Another compelling fable by a famous author is Animal Farm. Published in 1945 by George Orwell, this satire is a story about farm animals who attempt to take over a farm and operate it collectively. They chase off the exploitative humans but end up under a dictatorship of pigs. Also published in 1947 was Steinbeck’s novel The Wayward Bus. Like The Pearl, this allegorical tale concerns characters who must shed the evil they have contracted. They are not even as successful as Kino and Juana. Steinbeck again returned to myth when he created the family saga of the Trask family of the Salinas Valley. East of Eden is their story as a modernization of the biblical story of Cain and Abel. Steinbeck regarded the novel as his crowning achievement, but his critics have been a bit reluctant to say the same of this overt allegory.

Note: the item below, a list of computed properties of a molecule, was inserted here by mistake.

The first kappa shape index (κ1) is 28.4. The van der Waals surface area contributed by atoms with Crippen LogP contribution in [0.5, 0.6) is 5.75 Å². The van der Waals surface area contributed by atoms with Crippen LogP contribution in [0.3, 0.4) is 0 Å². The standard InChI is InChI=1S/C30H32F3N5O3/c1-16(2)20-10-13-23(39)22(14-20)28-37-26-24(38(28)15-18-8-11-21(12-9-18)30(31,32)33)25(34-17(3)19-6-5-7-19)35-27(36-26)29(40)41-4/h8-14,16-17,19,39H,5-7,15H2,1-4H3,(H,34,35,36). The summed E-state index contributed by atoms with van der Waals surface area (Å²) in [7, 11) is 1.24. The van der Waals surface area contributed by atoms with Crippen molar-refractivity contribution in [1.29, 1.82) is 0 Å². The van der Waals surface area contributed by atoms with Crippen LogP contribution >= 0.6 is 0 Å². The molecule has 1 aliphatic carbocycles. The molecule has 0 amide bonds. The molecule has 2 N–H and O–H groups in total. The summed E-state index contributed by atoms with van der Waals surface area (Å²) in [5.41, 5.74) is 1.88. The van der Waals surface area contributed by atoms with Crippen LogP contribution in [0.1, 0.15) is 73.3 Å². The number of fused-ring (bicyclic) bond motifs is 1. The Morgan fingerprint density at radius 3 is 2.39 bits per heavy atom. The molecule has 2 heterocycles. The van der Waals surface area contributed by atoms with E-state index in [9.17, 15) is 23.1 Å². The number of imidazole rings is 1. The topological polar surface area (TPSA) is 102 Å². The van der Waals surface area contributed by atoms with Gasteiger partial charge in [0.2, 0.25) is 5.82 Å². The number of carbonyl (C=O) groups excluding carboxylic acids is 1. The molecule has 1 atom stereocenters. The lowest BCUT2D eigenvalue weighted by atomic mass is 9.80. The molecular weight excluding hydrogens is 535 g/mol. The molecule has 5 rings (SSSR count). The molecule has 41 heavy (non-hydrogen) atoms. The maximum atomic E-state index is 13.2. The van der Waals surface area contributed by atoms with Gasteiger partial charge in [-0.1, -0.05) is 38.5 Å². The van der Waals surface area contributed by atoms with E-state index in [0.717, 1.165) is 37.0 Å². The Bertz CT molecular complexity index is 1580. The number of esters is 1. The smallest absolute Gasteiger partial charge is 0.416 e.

Ernest Hemingway’s short novel of 1952, The Old Man and the Sea, is a story about a Cuban fisherman named Santiago. He has not caught anything for weeks, and then he snags a great big fish. His battle to hold onto the fish leaves him too tired to do anything but tie the fish to the boat. Sharks eat away its flesh leaving him a worthless skeleton and a good story.
Fables have never fallen out of style, but in recent years old tales have been retold according to ideologies, re-translations, or rediscoveries. Angela Carter reworked several fairy tales into a collection called The Bloody Chamber (1979). Her versions of several well-known tales are realistic, feminist, and a heroine replaces the hero.